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Bill Clinton speaks during the Democratic National Convention in Philadelphia.



The first time Bill proposed was on a trip to Great Britain, where she said 'I can't do it,'" according to Bill. The second time, while Bill was living in Arkansas and Hillary in Massachusetts, he said he would try a different tact.

"I said I really want to you marry me but you shouldn't do it," recalled Bill. "She smiled and looked at me like what is this boy up to. She said 'that's not a very good sale pitch.'"

While Hillary was visiting him in Arkansas, she accepted a teaching position, and when they passed by a "little brick house" that was for sale.

"It is 1,100 square feet, an attic fan and no air conditioner in hot Arkansas and a screened in porch, said Bill. "Hillary commented on what a uniquely designed and beautiful house it was. So I took a big chance. I bought the house. My mortgage was $175 a month. When she came back being I picked her up and said remember that house you liked? She said yeah, I said 'while you were gone, I bought it, you have to marry me now.' The third time was the charm. We were married in that little house on October 11, 1975. I married my best friend."

"Hillary, first and foremost, was a mother."
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Bill Clinton tells the story of he and Hillary becoming parents.


"On February 27, 1980, 15 minutes after I got home from the national governor's conference in Washington, Hillary's water broke and off we went to the hospital," Bill recalled. "Chelsea was born just before midnight. It was the greatest moment of my life. The miracle of a new beginning. The hole filled for me because my own father died before I was born and the absolute conviction that my daughter had the best mother in the whole world."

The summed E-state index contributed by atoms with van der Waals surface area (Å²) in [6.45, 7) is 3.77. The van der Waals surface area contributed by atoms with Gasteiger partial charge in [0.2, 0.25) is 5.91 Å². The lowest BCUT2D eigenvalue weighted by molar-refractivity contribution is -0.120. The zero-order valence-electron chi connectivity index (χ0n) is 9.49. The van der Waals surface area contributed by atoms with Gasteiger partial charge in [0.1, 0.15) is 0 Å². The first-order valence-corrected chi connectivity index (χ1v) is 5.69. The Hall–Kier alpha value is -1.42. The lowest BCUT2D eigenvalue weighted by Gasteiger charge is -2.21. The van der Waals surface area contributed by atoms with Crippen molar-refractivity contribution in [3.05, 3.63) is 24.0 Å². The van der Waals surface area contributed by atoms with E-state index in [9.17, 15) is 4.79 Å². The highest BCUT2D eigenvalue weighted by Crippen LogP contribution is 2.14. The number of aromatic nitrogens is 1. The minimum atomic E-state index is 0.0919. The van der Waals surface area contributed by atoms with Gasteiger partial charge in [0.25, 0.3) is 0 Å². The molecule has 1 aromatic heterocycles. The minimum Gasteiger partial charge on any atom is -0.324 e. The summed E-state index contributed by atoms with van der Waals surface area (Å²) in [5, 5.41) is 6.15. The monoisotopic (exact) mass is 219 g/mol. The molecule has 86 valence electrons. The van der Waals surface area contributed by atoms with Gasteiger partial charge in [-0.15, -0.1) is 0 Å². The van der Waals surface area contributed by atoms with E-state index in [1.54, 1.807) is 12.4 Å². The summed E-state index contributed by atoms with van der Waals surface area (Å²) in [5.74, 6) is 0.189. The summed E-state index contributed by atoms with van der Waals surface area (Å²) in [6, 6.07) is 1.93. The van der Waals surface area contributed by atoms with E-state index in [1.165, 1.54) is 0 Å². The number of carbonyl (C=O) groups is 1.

"For the next 17 years, through nursing school, montessori, kindergarten, through t-ball, soccer, volleyball and her passion for ballet, through sleepovers, summer camps, family vacations and Chelsea's own very ambitious excursions from Halloween parties in the neighborhood to a viennese waltz gala in the White House, Hillary, first and foremost was a mother, said Bill." "She became, as she often said, our family's designated worrier. Born with an extra responsibility gene."

They rarely disagreed on parenting.
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Bill Clinton tells the story of Hillary being the family's "designated worrier."


"Although she did believe I had gone a little over the top when I took a couple of days off with Chelsea to watch all six Police Academy movies back to back."

After Bill was defeated for reelection in the 1980 Arkansas gubernatorial race, Hillary asked, "what are we going to do?"

"We're going to get a house, you're going to get a job, we're going to enjoy being Chelsea's parents," Bill recalled Hillary telling him. "And if you really want to run again you got to go out and talk to people, figure out why you lost, tell people you got the message and show them you still have good ideas. I followed her advice."

Related Topics:
politics2016 democratic national convention - dncelections2016 electionbill clintonhillary clintonpresidential raceparentingmarriage